MALAWI: Top university dumps quota system

The University of Malawi has dumped a controversial quota system for the selection of students that saw it being taken to court last year. A press statement released by the chancellor's office said this year's students had been selected on merit.

The university announced the names of successful candidates selected to pursue various programmes at Chancellor College and Polytechnic on a non-residential basis.

The non-residential selection, the statement added, was "based on merit using the combined aggregate of the Malawi School Certificate Examination results and University Entrance Examinations results. Consideration was also given to individual choices as well as faculty requirements."

A total of 1,075 candidates had applied for non-residential programmes and 445 had been selected. Of the total selected, 312 were male and 133 female. Fees of Malawi kwacha 100,000 (US$725) would be charged for non-science courses, and kwacha 115,000 for science courses.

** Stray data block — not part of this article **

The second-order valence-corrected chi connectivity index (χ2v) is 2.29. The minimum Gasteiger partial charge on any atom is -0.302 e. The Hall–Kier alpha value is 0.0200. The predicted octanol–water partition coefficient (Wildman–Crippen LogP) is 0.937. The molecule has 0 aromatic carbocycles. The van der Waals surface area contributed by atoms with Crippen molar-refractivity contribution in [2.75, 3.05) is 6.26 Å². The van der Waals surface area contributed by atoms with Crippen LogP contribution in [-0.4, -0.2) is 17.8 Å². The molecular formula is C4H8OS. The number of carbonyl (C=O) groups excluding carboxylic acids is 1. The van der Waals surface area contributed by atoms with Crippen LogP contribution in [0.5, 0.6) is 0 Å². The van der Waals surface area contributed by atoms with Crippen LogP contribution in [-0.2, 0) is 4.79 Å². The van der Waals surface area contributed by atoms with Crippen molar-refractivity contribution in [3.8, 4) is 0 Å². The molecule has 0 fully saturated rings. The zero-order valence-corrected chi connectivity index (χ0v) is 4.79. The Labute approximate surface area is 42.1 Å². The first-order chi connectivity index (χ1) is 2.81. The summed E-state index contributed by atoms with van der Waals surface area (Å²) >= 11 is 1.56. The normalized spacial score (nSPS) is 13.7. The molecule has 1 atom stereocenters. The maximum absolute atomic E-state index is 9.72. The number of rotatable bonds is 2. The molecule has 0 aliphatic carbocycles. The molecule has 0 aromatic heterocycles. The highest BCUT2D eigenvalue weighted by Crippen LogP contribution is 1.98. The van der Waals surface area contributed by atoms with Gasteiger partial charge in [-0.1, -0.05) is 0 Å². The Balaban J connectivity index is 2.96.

Last year, the Malawi High Court outlawed the quota system, which involved students being selected into higher education on the basis of their district or region rather than straight merit.

The district quota system was first introduced by the late dictator Hastings Kamuzu Banda's Malawi Congress Party in 1988. But it was abandoned following a 1993 court ruling that it was discriminatory and in violation of the fundamental right of Malawian citizens to equitable development through equal opportunities to access higher education, regardless of one's district or region of origin or ethnicity.

Clemence Manyukwe


I wish the quota system wouldd just end because many northeners are suffering. People are left out, even those with the best grades, making people lose hope in the university.

Wezzie Longwe